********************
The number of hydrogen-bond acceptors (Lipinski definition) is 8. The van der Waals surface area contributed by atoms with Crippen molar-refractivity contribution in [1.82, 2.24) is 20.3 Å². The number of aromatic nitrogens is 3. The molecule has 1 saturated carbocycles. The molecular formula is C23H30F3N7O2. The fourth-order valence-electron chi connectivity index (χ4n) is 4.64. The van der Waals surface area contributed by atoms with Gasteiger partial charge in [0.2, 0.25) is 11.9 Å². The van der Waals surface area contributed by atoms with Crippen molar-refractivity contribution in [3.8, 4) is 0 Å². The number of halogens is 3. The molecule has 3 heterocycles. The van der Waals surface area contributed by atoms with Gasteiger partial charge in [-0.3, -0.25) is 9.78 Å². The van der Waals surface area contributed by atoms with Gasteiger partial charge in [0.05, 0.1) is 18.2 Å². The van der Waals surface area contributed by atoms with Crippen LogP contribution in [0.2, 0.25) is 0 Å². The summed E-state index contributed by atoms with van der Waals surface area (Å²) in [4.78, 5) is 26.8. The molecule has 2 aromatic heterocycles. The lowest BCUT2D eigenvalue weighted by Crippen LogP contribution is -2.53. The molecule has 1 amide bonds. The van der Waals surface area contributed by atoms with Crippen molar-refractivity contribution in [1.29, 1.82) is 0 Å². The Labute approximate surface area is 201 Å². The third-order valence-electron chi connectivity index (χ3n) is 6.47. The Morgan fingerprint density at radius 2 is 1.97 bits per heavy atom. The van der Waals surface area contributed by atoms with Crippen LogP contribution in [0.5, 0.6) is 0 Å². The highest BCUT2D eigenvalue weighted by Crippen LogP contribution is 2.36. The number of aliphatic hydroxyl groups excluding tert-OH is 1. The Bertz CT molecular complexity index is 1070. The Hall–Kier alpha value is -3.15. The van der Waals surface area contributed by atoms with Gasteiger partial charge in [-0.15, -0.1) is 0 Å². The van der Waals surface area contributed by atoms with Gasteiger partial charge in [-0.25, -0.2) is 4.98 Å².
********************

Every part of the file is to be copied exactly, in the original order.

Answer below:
The number of hydrogen-bond acceptors (Lipinski definition) is 8. The van der Waals surface area contributed by atoms with Crippen molar-refractivity contribution in [1.82, 2.24) is 20.3 Å². The number of aromatic nitrogens is 3. The molecule has 1 saturated carbocycles. The molecular formula is C23H30F3N7O2. The fourth-order valence-electron chi connectivity index (χ4n) is 4.64. The van der Waals surface area contributed by atoms with Gasteiger partial charge in [0.2, 0.25) is 11.9 Å². The van der Waals surface area contributed by atoms with Crippen molar-refractivity contribution in [3.8, 4) is 0 Å². The number of halogens is 3. The molecule has 3 heterocycles. The van der Waals surface area contributed by atoms with Gasteiger partial charge in [-0.3, -0.25) is 9.78 Å². The van der Waals surface area contributed by atoms with Gasteiger partial charge in [0.05, 0.1) is 18.2 Å². The van der Waals surface area contributed by atoms with Crippen LogP contribution in [0.2, 0.25) is 0 Å². The summed E-state index contributed by atoms with van der Waals surface area (Å²) in [4.78, 5) is 26.8. The molecule has 2 aromatic heterocycles. The lowest BCUT2D eigenvalue weighted by Crippen LogP contribution is -2.53. The molecule has 1 amide bonds. The van der Waals surface area contributed by atoms with Crippen molar-refractivity contribution in [1.29, 1.82) is 0 Å². The Labute approximate surface area is 201 Å². The third-order valence-electron chi connectivity index (χ3n) is 6.47. The Morgan fingerprint density at radius 2 is 1.97 bits per heavy atom. The van der Waals surface area contributed by atoms with Crippen LogP contribution in [0.5, 0.6) is 0 Å². The highest BCUT2D eigenvalue weighted by Crippen LogP contribution is 2.36. The number of aliphatic hydroxyl groups excluding tert-OH is 1. The Bertz CT molecular complexity index is 1070. The Hall–Kier alpha value is -3.15. The van der Waals surface area contributed by atoms with Gasteiger partial charge in [-0.15, -0.1) is 0 Å². The van der Waals surface area contributed by atoms with Gasteiger partial charge in [-0.25, -0.2) is 4.98 Å².